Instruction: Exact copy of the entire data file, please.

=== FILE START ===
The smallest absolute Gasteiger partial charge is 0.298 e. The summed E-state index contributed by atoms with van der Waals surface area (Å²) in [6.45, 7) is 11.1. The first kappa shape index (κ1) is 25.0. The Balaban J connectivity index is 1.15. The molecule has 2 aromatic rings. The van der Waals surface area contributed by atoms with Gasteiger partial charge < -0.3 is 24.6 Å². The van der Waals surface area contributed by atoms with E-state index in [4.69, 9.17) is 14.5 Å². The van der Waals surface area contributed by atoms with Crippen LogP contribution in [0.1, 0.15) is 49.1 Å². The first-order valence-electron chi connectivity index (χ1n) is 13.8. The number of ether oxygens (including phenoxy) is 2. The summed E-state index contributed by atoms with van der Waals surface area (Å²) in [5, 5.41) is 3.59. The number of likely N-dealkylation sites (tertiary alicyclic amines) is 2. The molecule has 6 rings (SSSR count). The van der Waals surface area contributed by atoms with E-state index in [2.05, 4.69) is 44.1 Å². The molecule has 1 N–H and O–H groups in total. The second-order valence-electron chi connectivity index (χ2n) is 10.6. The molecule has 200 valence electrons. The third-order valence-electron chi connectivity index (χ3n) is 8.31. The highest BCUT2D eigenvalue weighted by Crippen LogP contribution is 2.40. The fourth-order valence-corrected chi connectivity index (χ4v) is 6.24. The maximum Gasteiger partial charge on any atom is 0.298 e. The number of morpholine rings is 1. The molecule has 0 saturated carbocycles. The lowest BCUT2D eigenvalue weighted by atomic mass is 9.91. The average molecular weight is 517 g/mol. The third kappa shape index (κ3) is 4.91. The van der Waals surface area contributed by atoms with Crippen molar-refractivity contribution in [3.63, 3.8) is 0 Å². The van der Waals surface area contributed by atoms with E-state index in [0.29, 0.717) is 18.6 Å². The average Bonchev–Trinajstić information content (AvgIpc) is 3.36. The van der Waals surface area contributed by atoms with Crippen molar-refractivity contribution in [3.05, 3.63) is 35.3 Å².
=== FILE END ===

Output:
The smallest absolute Gasteiger partial charge is 0.298 e. The summed E-state index contributed by atoms with van der Waals surface area (Å²) in [6.45, 7) is 11.1. The first kappa shape index (κ1) is 25.0. The Balaban J connectivity index is 1.15. The molecule has 2 aromatic rings. The van der Waals surface area contributed by atoms with Gasteiger partial charge < -0.3 is 24.6 Å². The van der Waals surface area contributed by atoms with E-state index in [4.69, 9.17) is 14.5 Å². The van der Waals surface area contributed by atoms with Crippen LogP contribution in [0.1, 0.15) is 49.1 Å². The first-order valence-electron chi connectivity index (χ1n) is 13.8. The number of ether oxygens (including phenoxy) is 2. The summed E-state index contributed by atoms with van der Waals surface area (Å²) in [5, 5.41) is 3.59. The number of likely N-dealkylation sites (tertiary alicyclic amines) is 2. The molecule has 6 rings (SSSR count). The van der Waals surface area contributed by atoms with E-state index in [2.05, 4.69) is 44.1 Å². The molecule has 1 N–H and O–H groups in total. The second-order valence-electron chi connectivity index (χ2n) is 10.6. The molecule has 200 valence electrons. The third-order valence-electron chi connectivity index (χ3n) is 8.31. The highest BCUT2D eigenvalue weighted by Crippen LogP contribution is 2.40. The fourth-order valence-corrected chi connectivity index (χ4v) is 6.24. The maximum Gasteiger partial charge on any atom is 0.298 e. The number of morpholine rings is 1. The molecule has 0 saturated carbocycles. The lowest BCUT2D eigenvalue weighted by atomic mass is 9.91. The average molecular weight is 517 g/mol. The third kappa shape index (κ3) is 4.91. The van der Waals surface area contributed by atoms with Crippen molar-refractivity contribution in [3.63, 3.8) is 0 Å². The van der Waals surface area contributed by atoms with E-state index in [0.29, 0.717) is 18.6 Å². The average Bonchev–Trinajstić information content (AvgIpc) is 3.36. The van der Waals surface area contributed by atoms with Crippen molar-refractivity contribution in [3.05, 3.63) is 35.3 Å².